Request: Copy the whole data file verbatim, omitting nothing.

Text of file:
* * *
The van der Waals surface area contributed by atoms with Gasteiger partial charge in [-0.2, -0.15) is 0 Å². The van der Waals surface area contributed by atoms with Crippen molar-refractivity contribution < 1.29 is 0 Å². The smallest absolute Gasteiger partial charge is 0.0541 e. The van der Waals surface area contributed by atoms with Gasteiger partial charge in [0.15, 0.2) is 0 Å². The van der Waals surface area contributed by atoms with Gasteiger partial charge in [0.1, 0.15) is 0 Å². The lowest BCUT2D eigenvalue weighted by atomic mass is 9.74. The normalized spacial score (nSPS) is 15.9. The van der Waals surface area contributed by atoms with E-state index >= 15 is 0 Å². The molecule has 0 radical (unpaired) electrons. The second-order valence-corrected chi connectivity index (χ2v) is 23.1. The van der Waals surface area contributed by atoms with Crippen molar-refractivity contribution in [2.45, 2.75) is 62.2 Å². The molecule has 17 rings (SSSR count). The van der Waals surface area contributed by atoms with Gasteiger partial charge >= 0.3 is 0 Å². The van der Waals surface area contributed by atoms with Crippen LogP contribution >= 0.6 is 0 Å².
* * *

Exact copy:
The van der Waals surface area contributed by atoms with Gasteiger partial charge in [-0.2, -0.15) is 0 Å². The van der Waals surface area contributed by atoms with Crippen molar-refractivity contribution < 1.29 is 0 Å². The smallest absolute Gasteiger partial charge is 0.0541 e. The van der Waals surface area contributed by atoms with Gasteiger partial charge in [0.15, 0.2) is 0 Å². The van der Waals surface area contributed by atoms with Gasteiger partial charge in [0.1, 0.15) is 0 Å². The lowest BCUT2D eigenvalue weighted by atomic mass is 9.74. The normalized spacial score (nSPS) is 15.9. The van der Waals surface area contributed by atoms with E-state index >= 15 is 0 Å². The molecule has 0 radical (unpaired) electrons. The second-order valence-corrected chi connectivity index (χ2v) is 23.1. The van der Waals surface area contributed by atoms with Crippen molar-refractivity contribution in [2.45, 2.75) is 62.2 Å². The molecule has 17 rings (SSSR count). The van der Waals surface area contributed by atoms with Gasteiger partial charge >= 0.3 is 0 Å². The van der Waals surface area contributed by atoms with Crippen LogP contribution >= 0.6 is 0 Å².